It’s a good idea to get one anyway because you can use it on the bus, tube, tram and train, and even on Emirates Airlines!
Just remind to tap in and out at all stations, so you are not charged extra for your journey.
Public transport services in London do not use cash, so get that Oyster Card we talked about or use your contact debit card.
You are charged according to the distance you travel, so remember to make sure you’ve tapped your card out of whatever station you used – even if the station barriers are open! So you are not charged extra for your journey. Don’t try to be cheeky and dodge paying for your fare.
Public transport is not regular on bank holidays, public holidays and after midnight. Always check Transport for London (TFL) for travel updates.
Not all tubes run all the time – especially not at night. Check an app or the schedules to make sure you don’t get stranded waiting for a tube that will never come.
Make a point of travelling off-peak in London. You will not want to be caught in the crazy rush hour in the Big Smoke. Trust me! But most importantly you’ll save money on you travel and be less stressed out.
Peak times are considered Monday to Friday from 6:30am to 9:30am and from 4pm to 7pm. Off – Peak is using public transport to travel outside of these times.
Other ways to travel around London
It may sound strange to hear, but London’s public transport can be too good for some people.
There are so many options, and your choice may purely depend on how much time you have to spend getting to your destination.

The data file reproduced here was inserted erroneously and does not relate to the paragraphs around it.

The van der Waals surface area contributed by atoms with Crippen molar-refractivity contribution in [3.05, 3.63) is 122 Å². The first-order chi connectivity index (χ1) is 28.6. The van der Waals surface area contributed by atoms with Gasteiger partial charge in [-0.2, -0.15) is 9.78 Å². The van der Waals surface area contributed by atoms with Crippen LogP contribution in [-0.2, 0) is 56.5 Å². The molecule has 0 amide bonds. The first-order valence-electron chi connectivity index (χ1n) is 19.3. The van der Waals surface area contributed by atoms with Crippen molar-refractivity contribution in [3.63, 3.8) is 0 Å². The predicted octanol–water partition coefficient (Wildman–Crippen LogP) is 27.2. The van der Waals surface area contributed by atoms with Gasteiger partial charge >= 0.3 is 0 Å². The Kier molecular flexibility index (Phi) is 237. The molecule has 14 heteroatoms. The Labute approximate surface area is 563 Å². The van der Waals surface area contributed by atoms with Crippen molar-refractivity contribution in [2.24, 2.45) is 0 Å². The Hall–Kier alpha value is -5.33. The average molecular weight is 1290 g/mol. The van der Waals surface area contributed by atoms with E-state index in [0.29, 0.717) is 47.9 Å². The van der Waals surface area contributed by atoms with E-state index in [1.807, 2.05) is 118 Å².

Walk – In London it is often quicker to walk than to take the bus or tube, because many attractions are very close to each other. Why wait for wheels when you can use your feet? Just don’t be caught looking the wrong way – remember we drive on the left side of the road in England!
Bicycles – If you have a credit card, you can access London’s public Santander bicycle system. Use the app to see where the closest access points are, and take advantage of the many new bicycle lanes across the city. It’s cheap, too – from £2 per day if you use it right.
Hop on Hop off – Cycling and walking are good for you, but there’s also the option just to take a hop-on hop-off bus tour. These travel the city and stop at the main landmarks, and you can usually get a ticket that is valid for a whole day, 2 days are more, allowing you to get on and off the bus when and where you like for the day.
Travel apps to live and die by in London!
London Travel Apps Every First-time Visitors Need
There are some amazing apps that can make your visit to London a lot more efficient and fun.
And if you’re worried about connectivity, don’t worry. London has excellent wifi, and there is always Starbucks for a good coffee bonus.
Here’s a shortlist of useful apps to consider installing before you get to London:
Whatsapp is your friend, whether to stay in touch with others while you wander the streets or simply to connect to family back home cheaply. Next to Instagram, it’s the fastest way to make everyone back home jealous.
The official London City app, which contains essential maps and guides to the city.
This is a great app to check public transport, helps you find your way around, and looks for any updates on routes – where is that bus?
I use this app everyday most Londoners do, and it has never failed me.
Santander bicycles are a great way to explore the city. This app shows you where to find the bikes, and assists with release codes from the docking stations when you need them – you won’t need to visit the terminal at the docking station – easy!
An online way to top up your Oyster card – great for emergencies and just plain convenient.
Useful in any travel context, from what others thought of a particular attraction, to where to get the best curry in London.
Where to Stay in London for First-Timers
It’s a question for the ages. Where should you stay in London on your first visit? Here are some tips and popular places to stay in London for the first time visitor.
First of all, try to find a place that’s close to a tube station. That way you’ll be able to get to and from sites easily.